Sunday, October 30, 2011

Digital Anne Frank Museum Final Thoughts

Previously, I wrote about the process behind converting my Anne Frank Museum project into a Digital Anne Frank Museum. This is my follow up post to let you know how it went.

Here is where you can find the Digital Anne Frank Museum final product. Overall, I was pleased with the outcome of the project.

Creativity: I didn't specify the technology that needed to be used in order to encourage the creative use of technology. I was pleased to see some impressive projects I myself would have never thought of. Two students created the Annex residents in Sims 3 and then recorded some of their daily interactions. Two other students used Minecraft to build a model of the Annex. I am familiar with both of these programs, but would not have thought of tying them in with Anne Frank. Two groups used Glogster and one took those Glogsters and embedded them into webpages without any help from me.

Content: I felt the students did a good jo of showing understanding of content. Only one project, although very creative and artistic, failed to show a solid understanding of the book. I use the project in lieu of a test to assess understanding. It appears the majority of the students came away with a firm grasp of what Anne Frank is all about. However, I don't just want content understanding, but also a clear understanding of the significance of the book. In my opinion, that was achieved.

Death to Powerpoint: Like I said, I didn't specify technology as to allow creative uses. However, I strongly considered banning Powerpoints. Forty percent of my projects were Powerpoints. All of them had good content, but just weren't very original. Also, all of them had a technical issue the students couldn't solve. Some didn't get their fonts or images to appear as planned. Others couldn't get their audio to work correctly. I would say that this was my biggest disappointed. I encourage them to use Google Presentations (this was prior to the recent Google Presentation upgrade), Slide Rocket, Keynote or some other presentation tool. I, personally, can't remember seeing a good Powerpoint presentation, or actually any Powerpoint presentation at many of the conferences I've attended over the past few years. I've been to NCTE, ISTE, and a few smaller conferences and just don't see it. Maybe its my personal bias, but Powerpoints always looked dated and cluttered to me. Recently, I saw on YouTube Adam Bellow giving his Tech Commandments at the 140 conference. The MC implied Adam used Powerpoint for his presentation. I was surprised how good it was and didn't think Powerpoint could do many of the things he did. However, I asked Adam what he used and apparently he used Keynote '09 for his presentation. I assume the introducer was using Powerpoint as a generic term, like Kleenex.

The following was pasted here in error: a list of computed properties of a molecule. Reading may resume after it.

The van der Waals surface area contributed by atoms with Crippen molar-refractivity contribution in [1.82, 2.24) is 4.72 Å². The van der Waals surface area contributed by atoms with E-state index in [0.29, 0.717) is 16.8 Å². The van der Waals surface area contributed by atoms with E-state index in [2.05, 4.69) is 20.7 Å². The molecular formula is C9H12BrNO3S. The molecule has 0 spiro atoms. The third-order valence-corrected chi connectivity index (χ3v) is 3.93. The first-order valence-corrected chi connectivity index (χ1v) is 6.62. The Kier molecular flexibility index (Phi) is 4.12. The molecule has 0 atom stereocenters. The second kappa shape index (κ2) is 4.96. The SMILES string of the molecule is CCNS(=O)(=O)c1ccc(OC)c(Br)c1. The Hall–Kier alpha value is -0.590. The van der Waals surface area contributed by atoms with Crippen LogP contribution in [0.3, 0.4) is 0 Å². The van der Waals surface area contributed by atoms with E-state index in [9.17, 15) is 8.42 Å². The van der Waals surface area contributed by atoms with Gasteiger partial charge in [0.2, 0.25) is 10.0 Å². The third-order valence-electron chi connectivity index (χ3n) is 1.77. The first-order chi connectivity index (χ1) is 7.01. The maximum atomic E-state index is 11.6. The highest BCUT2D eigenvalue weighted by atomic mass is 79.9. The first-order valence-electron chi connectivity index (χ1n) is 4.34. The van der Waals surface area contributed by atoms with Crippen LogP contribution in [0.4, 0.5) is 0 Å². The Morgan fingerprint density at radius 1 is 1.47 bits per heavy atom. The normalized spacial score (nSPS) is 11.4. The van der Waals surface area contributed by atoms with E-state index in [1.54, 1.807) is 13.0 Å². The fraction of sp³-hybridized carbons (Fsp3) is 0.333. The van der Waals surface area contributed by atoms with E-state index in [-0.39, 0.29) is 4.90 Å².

Another teacher at my school recently assigned a Powerpoint specifically (even though we are a Google Apps school). I believe that is a lot of the problem. Too many teachers are still assigning Powerpoints, making students believe making a Powerpoint is an important skill. Presentation skills are important, the ability to make content presentable is important, but the actual Powerpoint program, I believe is counter-productive to that goal. Feel free to disagree and send me wonderfully produced Powerpoints that prove me wrong. I just haven't seen them.

Classroom iPad: We have a classroom iPad2 that the students share. I was hoping to see some students use it for something extremely creative. About halfway through the project, I had one group that was having difficulty with getting video to a mac to edit. Since the iPad has iMovie on it, I suggested they record video with it and edit on it. They got all the video complete and did some work in iMovie, but ended up exporting it and editing on a Macbook in iMovie because that is what they were familiar with. One other student used it to search for images for his Powerpoint. Oddly enough, he moved the images to his Google Docs account, so he could work on his Powerpoint at home. Disappointingly, other than that, no one came up with a creative use for the iPad on this project. At the point, students still see the iPad as media consumption only and are not seeing the production capabilities it has as well.

Overall, it turned out to be a good project that I will continue into the future. Some of my disappoints will require a cultural shift in thinking, not only amongst the kids, but also other staff members. Small steps I guess. Small steps.

Feel free to let me know what you think of the project.

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